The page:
defining and defending the Main Action

March 18, 2006

The idea of coming up with a “Main Action” for a play was something I learned to do in grad school — Mark Harrison and Valerie Curtis-Newton and Jon Jory all but crammed this technique down our throats. We spent endless hours debating our Main Actions, honing them into a tool that would slice right to the heart of the play.

That’s what the Main Action is. A tool. Specifically, it’s a tool for directors, very similar to a superobjective for an actor. I find it to be tremendously useful.

So here’s my attempt to break it down. The Main Action is a single phrase that captures what happens over the course of the play. It must be active and muscular on the one hand, something that implies a strong objective for the main character. And it must also be poetic and exist on a symbolic level on the other hand; it has to place the story in a larger, metaphorical context. It must be specifically and strongly rooted in the text, not arbitrarily decided upon by the director. It reveals the theme or message of the play by implication and usually with a twist — if you enact this Main Action, this will be the result.

Here’s the catch, the thing that Lucas keeps posting comments about. Everything in the play must relate to the Main Action in one way or another. But the phrasing on that should really be the other way around: you have to choose a Main Action that relates to everything that happens in the play, that informs and reveals and connects each character and scene and moment. The assumption here is that in any given play, there IS a single idea that everything connects to — and some people might say that this is reductive and limiting. Maybe it is, but I have come to believe that it’s impossible (for me, at least) to direct a play without an idea about why each moment is a part of it. And I would argue that ultimately, every good play or story has some central idea that connects each piece. This isn’t the same as saying every story needs to be a Well-Made Play. Nor is it saying you need to beat the audience over the head with your Main Action.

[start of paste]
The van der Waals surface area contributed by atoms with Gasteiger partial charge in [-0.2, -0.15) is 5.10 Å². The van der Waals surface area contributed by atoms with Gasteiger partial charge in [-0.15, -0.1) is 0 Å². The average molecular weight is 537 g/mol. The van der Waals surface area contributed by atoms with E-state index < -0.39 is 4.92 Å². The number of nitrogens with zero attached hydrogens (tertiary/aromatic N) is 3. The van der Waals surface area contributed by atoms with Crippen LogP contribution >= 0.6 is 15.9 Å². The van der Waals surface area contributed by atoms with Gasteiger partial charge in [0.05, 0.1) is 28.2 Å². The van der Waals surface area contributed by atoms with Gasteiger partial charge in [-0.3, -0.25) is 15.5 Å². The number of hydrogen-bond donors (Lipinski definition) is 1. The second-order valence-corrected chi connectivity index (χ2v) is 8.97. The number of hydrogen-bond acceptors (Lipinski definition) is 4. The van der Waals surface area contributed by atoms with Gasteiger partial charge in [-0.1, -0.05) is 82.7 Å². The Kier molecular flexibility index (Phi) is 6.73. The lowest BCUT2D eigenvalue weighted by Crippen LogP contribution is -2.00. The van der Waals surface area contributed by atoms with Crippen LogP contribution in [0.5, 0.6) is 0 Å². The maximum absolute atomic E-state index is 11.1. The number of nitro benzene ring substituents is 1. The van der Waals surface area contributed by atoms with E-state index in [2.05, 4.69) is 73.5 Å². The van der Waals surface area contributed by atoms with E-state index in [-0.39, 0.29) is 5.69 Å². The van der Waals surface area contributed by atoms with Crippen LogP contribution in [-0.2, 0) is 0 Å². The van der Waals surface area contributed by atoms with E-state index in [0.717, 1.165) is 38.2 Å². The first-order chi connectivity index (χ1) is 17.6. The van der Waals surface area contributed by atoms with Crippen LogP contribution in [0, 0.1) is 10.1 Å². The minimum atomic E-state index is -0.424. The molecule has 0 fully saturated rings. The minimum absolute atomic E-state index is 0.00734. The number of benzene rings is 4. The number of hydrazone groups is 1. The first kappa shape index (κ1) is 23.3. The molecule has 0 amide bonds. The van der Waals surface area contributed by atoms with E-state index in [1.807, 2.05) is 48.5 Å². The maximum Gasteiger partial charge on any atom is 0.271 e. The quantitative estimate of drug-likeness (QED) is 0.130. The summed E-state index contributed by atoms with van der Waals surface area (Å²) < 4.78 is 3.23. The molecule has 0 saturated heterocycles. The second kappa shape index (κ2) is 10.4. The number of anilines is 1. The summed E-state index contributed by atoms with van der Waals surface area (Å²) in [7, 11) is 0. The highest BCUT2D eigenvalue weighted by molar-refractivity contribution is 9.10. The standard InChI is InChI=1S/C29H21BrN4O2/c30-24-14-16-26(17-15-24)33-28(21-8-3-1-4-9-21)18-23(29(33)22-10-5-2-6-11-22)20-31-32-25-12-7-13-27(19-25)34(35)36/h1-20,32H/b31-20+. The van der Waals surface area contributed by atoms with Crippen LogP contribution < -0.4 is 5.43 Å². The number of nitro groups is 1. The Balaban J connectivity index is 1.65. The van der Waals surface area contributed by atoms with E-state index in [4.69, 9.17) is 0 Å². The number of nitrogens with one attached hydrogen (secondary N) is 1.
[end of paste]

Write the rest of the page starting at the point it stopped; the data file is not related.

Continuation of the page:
The process of coming up with your Main Action is the best way I know to get to know a play. It forces you to read the play actively, to think about each character and each scene and why they’re there, why everything happens the way that it does. This is at least half the battle. Once you have a good Main Action, it informs every directorial choice you make. What period should we set this play in? What kind of theatrical conventions should we use? What kind of changes happen in the scenery over the course of the play? Which character should be in focus during this moment? When inspiration doesn’t strike, the Main Action gives you a way in. And when inspiration does strike, the Main Action helps you decide whether this particular flash of inspiration is worth keeping in the show. Most importantly, though, I find that knowing the Main Action leads to more (and more useful) flashes of inspiration.

A few of the Main Actions I considered for Hamlet before hitting on “To deny change”: